In a world where a black woman has to be downright superhuman in every way to be considered worthy, let’s take a moment to praise the “regular” black woman.
In a world where that worthiness is determined by how much struggle, agony and pain a black woman can endure before the clock strikes 1, long live the black women saying no to that narrative and forging their own way. Even if that way looks very different from generations past.
The black women you see every day -at the gas station, at the supermarket, at the DMV. The black woman that is out running errands, and is not laid and slayed to face the world. The black women struggling with acne. The black women with 4c hair that, despite the pressures to fry it, dye it or hide it, wear it any way she damn well pleases. The black women with freeform locs, regular locs, microlocs and every other loc in between. The black baldies that rock no hair like no one else. The black women who just did the big chop and are unsure of what they are doing after years of relaxers or weaves.
Long live all these black women, even though the pressure is nigh on insurmountable conform to hairstyles that are diametrically opposed to our very genetics. Long live the black women who look like regular black women – you are deserving of love and great things, regardless of your appearance.
Long live the black women who wear weaves and wigs, too. While I believe every black woman looks great with their natural hair, wearing weaves and wigs have their purpose. Long live the regular black woman making it happen with a couple bundles installed for a little pizzazz.
Who knew that we’d reach a point where such a statement needed to be said?
The black woman with the black features that she was mocked for in her youth. Those same features, when purchased by everyone else, is praised. The fuller lips, the wider hips. Long live the ladies with the broad, wide noses. All the better to smell the flowers so rightly deserved. Long live the black women who fail the paper bag test. Long live the black women told to stay out the sun lest we get “too dark”. What even is “too dark”? Long live the black women who pass the paper bag test. Long live the black women who have the features that are shared by the men, that make the men more desirable, but somehow is to be scorned on the women.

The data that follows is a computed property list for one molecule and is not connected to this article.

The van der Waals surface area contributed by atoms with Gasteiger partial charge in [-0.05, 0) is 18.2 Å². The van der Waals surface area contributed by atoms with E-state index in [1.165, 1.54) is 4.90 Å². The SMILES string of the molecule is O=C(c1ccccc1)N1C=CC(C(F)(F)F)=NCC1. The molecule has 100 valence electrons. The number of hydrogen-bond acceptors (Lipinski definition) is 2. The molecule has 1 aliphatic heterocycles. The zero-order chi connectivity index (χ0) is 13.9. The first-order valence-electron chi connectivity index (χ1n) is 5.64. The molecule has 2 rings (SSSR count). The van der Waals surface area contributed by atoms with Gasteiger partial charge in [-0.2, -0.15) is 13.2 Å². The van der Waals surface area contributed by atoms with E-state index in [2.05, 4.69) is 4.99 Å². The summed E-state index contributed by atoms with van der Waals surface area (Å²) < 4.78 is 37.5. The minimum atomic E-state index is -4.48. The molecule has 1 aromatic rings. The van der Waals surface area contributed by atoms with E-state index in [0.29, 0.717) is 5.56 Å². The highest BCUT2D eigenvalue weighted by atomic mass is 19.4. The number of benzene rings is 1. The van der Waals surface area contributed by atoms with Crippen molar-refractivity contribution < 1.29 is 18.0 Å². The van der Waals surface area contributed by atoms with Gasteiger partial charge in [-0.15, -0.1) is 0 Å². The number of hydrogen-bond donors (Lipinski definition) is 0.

Everyone else in the known galaxy can make a mistake and be forgiven. Long live the black women who are course correcting. Long live the black women who genuinely didn’t know better, and fell into the trap before them. Long live the black women who learned from their mistakes, and help guide the next generation of black women away from those pitfalls. Long live the black women who were fortunate enough to avoid the mistakes altogether. Long live the black women who have made mistakes and endure that scarlet letter because everyone else except us can be forgiven.
The ones with big dreams to earn every degree she can. The women who were finished with school the moment they walked across that high school stage. The ones who got their GED because life just got in the way. Long live these black women.
As a black woman, somehow the magnifying glass is on us, while we are also ignored. Despite existing in a world that seeks to silence us, long live the black women speaking their truth to power.
So long live the regular black woman. I am you, I see you and I wish you the best.